Employers and work visas – what are you really thinking?

It was the Graduate Fairs last week, with over 100 employers on our campus looking to hire graduate talent. To reflect our international profile of students, over the two days we made a point of exploring with a number of the exhibitors whether they were able and / or willing to hire international applicants. There were mixed responses as you would expect. These ranged from “I am not on the Register” or ” our starting salaries are too low” (which is expected)  to “Yes, we are happy to sponsor if we meet the right applicant” (good news!)

However, there was also a mix of employers who were not necessarily familiar with the latest legislation and felt they could not sponsor, or simply did not sponosr “as company policy”. My colleague and I did our best to help some of the organisations get a better sense of the latest regulations (no-one tells employers) , and put them in touch with immigration support where needed – so let’s hope that it has enabled some of our international students to progress UK opportunities and offer their talent.

However, it also got us thinking about how employers come across online and how that can be confusing and is interpreted by our international students. Employers often have a statement on their website about diversity and welcoming talent, but often there is a lack of clarity about whether they are willing to sponsor. Some statements are interpreted in different ways too. To help us to guide employers better, therefore, we have decided to ask you what you think (and interpret) from employers’ standpoints.

If you could spare 2 minutes to complete our poll, we will share our findings with you on this blog. We will also include a summary of the employer perspectives we gained at the fair. We will also be sharing this with recruiters.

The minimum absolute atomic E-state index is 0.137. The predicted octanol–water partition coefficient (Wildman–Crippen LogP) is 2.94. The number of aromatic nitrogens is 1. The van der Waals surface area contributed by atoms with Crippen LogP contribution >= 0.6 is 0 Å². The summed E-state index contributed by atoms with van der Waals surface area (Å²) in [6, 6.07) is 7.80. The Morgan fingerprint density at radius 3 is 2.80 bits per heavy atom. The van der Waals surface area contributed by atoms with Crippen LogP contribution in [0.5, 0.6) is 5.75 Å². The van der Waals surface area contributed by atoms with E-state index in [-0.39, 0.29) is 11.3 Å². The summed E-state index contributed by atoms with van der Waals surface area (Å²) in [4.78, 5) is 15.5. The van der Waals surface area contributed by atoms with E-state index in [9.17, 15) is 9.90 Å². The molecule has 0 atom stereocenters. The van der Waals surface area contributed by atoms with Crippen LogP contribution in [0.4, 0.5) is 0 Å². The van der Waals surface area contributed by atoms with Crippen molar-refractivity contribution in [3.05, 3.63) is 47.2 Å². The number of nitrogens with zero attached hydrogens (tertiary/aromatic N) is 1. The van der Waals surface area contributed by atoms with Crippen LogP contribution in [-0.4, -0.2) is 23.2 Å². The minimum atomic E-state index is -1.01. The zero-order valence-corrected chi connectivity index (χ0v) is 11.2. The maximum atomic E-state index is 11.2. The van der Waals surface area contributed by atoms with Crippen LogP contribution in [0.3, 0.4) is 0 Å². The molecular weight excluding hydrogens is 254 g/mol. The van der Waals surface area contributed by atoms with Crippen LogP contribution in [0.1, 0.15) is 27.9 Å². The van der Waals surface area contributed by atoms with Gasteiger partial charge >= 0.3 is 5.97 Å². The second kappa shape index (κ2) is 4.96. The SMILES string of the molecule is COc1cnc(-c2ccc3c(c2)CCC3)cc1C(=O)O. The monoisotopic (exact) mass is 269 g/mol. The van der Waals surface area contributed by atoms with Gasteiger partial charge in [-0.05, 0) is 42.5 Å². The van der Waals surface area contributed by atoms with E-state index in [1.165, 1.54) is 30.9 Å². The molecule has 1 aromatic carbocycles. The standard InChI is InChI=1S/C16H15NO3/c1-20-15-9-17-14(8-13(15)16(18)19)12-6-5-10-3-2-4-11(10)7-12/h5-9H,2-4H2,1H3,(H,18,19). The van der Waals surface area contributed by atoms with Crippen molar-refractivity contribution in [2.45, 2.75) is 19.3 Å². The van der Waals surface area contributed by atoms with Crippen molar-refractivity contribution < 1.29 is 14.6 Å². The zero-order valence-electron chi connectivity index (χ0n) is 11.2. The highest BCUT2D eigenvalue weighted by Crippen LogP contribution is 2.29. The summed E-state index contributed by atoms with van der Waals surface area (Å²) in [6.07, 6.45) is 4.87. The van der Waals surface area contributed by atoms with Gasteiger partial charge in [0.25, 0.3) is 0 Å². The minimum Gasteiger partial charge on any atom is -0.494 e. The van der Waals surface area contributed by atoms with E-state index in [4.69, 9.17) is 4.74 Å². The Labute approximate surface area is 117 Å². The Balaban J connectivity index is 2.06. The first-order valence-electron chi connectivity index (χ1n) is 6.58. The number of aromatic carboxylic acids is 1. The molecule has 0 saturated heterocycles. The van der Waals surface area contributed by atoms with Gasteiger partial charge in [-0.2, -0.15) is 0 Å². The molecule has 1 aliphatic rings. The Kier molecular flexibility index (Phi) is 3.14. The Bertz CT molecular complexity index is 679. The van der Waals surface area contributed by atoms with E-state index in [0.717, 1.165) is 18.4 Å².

POLL:

All International

Amanda (International) View All →

Amanda Conway is the Head of International Career Development at The University of Manchester. Amanda has been a career consultant at the University for over 15 years and also has a background in retail management and HR, psychometric testing and personality profiling.

5 Comments Leave a comment

  1. In my opinion, International students must be given an equal opportunity to prove their job worthiness. Shunning applications on the basis of not holding a work permit is extremely unfair as they do NOT provide post study work permits to Immigrants in the first place. So it is ridiculous to expect students to already possess a permit before the application. International students are equally good candidates as the home students.They undergo similar education and training at the universities they attend, How is it fair to just shoot them down merely for not holding a work permit? The applications must be fairly assessed on the basis of qualifications, experience and skill in an unprejudiced manner in the absence of a work permit.Every applicant deserves a fair chance at any job offered.As it is seriously discouraging for a student to be shot down -solely due to not holding a work permit; After investing a whole lot of time and money in receiving good quality education at the best universities.